If there is enough evidence, the case will go to trial. At trial, the burden of proof will be on the prosecution, which means they must prove the individual is guilty - the individual does not have to prove his or her innocence. Trials can take a great deal of time, or they can be very short and over in one day. Either way, suspects have the right to a speedy trial regardless of whether they have been charged with a felony or misdemeanor.
If you are accused of a crime, it is never recommended that you represent yourself when being questioned at a hearing, at trial, or during any part of the criminal defense process. One wrong statement can have a huge impact on your case and lower the chances of you being found innocent or having your charges reduced.
Our firm, jD LAW, P.C., is one of the most prestigious criminal defense law firms in North San Diego County; here, you will get high-quality criminal defense representation when you need it most. San Diego criminal defense attorney James N. Dicks has worked in the criminal field for more than 30 years. As a former police officer and narcotics investigator and as a skilled criminal defense specialist, he can help you take steps toward securing a more favorable result for your case.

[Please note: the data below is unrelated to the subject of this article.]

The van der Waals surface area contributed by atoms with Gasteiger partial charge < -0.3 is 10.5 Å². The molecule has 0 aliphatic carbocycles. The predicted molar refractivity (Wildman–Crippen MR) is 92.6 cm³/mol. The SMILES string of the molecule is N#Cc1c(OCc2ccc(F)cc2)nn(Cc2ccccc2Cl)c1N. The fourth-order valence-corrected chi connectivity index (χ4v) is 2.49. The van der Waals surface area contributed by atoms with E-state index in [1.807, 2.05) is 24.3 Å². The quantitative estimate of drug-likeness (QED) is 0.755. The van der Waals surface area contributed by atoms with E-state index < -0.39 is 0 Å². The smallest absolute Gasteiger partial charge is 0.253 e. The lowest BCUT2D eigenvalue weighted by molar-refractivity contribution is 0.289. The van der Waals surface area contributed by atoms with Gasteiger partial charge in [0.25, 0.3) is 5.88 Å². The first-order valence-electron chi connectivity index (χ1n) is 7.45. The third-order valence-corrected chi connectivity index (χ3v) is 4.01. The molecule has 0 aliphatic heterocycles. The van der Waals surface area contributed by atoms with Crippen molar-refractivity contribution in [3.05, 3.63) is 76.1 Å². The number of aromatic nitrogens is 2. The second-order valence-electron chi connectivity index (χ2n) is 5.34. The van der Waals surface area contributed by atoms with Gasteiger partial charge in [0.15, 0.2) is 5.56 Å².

We have a proven track record of success with numerous case results that testify to our legal abilities. Attorney James N. Dicks offers his services, time, and energy to assist clients charged with a wide range of crimes. He has handled hundreds of criminal cases, in state and federal courts, and uses this experience to help those dealing with criminal court.
When Attorney Dicks takes on a case, he will work hard for his client from the time of pre-file investigations to an appeal of the jury’s verdict, if necessary. And he will fight to ensure any case he takes on never makes it that far.
A San Diego criminal lawyer from our firm can provide you with high-caliber defense representation when you need it most. Our firm has successfully handled hundreds of criminal cases, large and small, in the state, federal, and military courts. We urge you to contact our firm at (760) 630-2000 today and schedule a confidential consultation where we can review the defense strategies we would use for your case.